A Tale of Two Budgets

Federal and B.C. water security funding a study in contrasts

Published On: June 22nd, 2022

The connection and relationship between water and climate is becoming ever more obvious in B.C., Canada, and beyond. This past year alone, many have experienced devastating and deadly floods, droughts, or fires, and witnessed the damaging impacts on community safety, agriculture, ecosystems, watershed security, and local prosperity.

At POLIS, an important part of our mission is to help generate the necessary change towards a sustainable and secure freshwater future. And we know that how we collectively manage and govern water will directly inform how we adapt to a rapidly changing climate.

A priority for our team is to push for strong government leadership, at all levels, to address the serious water challenges people across the country are facing due to climate change and that, in our view, will only increase over time. One area in particular where governments can catalyze the critical action needed to ensure long-term watershed security and advance resilience is through budgets, sustainable funding, and ongoing financial commitments. And this must be informed by critical learnings about implementation of the United Nations Declaration on the Rights of Indigenous People (UNDRIP) in the context of freshwater funding and projects. The Healthy Watersheds Initiative is offering insights on this through, for example, the new report United Nations Declaration on the Rights of Indigenous People: Healthy Watersheds Initiative Evaluation Framework and Report by Tara Marsden, Naxginkw / Senior Indigenous Advisor.

Both the federal and B.C. provincial governments recently released their 2022 budgets, and analyzing them is an exercise in contrasts. While the federal budget falls significantly short of what the government promised, the B.C. budget does show a positive signal for fresh water and offers a useful starting place for creating a more water secure future.

Federal Budget 2022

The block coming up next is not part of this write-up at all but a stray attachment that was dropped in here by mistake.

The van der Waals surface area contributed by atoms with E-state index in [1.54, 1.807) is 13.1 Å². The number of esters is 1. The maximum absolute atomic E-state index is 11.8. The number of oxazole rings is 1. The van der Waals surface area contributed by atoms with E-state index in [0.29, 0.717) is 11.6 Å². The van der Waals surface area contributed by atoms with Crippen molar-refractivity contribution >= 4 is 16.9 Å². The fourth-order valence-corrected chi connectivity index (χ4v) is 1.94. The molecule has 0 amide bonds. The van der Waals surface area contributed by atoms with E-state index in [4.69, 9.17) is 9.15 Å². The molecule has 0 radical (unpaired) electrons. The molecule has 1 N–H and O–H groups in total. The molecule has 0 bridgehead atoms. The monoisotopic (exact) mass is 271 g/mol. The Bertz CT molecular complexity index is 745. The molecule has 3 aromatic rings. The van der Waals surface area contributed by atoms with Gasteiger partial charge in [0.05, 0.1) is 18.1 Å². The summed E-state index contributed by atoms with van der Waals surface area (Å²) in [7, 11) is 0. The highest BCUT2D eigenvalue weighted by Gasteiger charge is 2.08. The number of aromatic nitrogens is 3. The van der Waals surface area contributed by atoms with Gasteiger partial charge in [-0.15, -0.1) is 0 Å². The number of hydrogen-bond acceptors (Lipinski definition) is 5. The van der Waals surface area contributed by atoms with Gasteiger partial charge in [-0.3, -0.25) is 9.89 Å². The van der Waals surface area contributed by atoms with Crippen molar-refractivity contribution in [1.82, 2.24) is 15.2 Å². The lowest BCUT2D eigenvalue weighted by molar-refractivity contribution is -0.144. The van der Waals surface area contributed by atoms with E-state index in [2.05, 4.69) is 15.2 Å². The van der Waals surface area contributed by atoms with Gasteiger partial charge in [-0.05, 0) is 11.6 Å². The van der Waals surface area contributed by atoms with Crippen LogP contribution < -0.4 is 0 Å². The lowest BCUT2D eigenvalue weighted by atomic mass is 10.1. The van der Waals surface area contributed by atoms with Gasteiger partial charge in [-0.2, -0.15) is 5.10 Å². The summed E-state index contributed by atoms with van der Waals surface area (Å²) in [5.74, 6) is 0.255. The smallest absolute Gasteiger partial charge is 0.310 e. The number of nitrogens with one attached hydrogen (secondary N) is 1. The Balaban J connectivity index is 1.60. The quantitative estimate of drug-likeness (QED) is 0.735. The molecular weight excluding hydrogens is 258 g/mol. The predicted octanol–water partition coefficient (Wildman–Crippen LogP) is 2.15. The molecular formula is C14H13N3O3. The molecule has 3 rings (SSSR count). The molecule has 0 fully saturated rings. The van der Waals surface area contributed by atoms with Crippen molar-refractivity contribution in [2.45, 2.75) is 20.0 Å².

More than two years ago, the current federal government made a commitment to establish a Canada Water Agency as one element to help Canadians respond to the realities of uncertainty and a rapidly changing future and its effect on water. The clear intention was for this government to be a more effective and collaborative partner and to work together with provinces, territories, indigenous and local governments, communities, scientists, and others to find the best ways to keep our water safe, clean, and well managed and to build security for our watersheds (and thus communities) across Canada.

More than 50 NGOs and academic organizations from across the county applauded—and have since heavily invested in supporting—this effort. However, despite the federal government getting the direction it needed, the current government is not delivering on the promises they boldly made. The recent federal budget came as a shock to many of the groups who applauded the commitments and promises. Currently it appears this federal government is not yet placing any urgency on freshwater issues: There is no meaningful Canada Water Agency, no real money, no direction, and certainly no leadership.

In response, the Forum for Leadership on Water (FLOW) wrote an open letter to Prime Minister Trudeau following the release of the Canadian 2022 Federal Budget. Co-signed by POLIS’ Oliver M. Brandes, who is also Chair of FLOW, the letter asks the Prime Minister to acknowledge that the climate crisis is a water crisis, and to properly address the water crisis with adequate resources, follow-through on commitments made, and the necessary urgency to make a difference.

As written in the open letter, Budget 2022 demonstrates the continued decline in funding and priority your government has given freshwater management. Following the devastating floods and wildfires in British Columbia, which cost Canadians and your government more than $5 billion and the devastating drought in Manitoba which cost $93 million to support farmers, Budget 2022 was an opportunity to be proactive in addressing the critical water challenges impacting Canadians. Instead, your government continues to demonstrate a lack of urgency in the threat of this crisis to Canadians.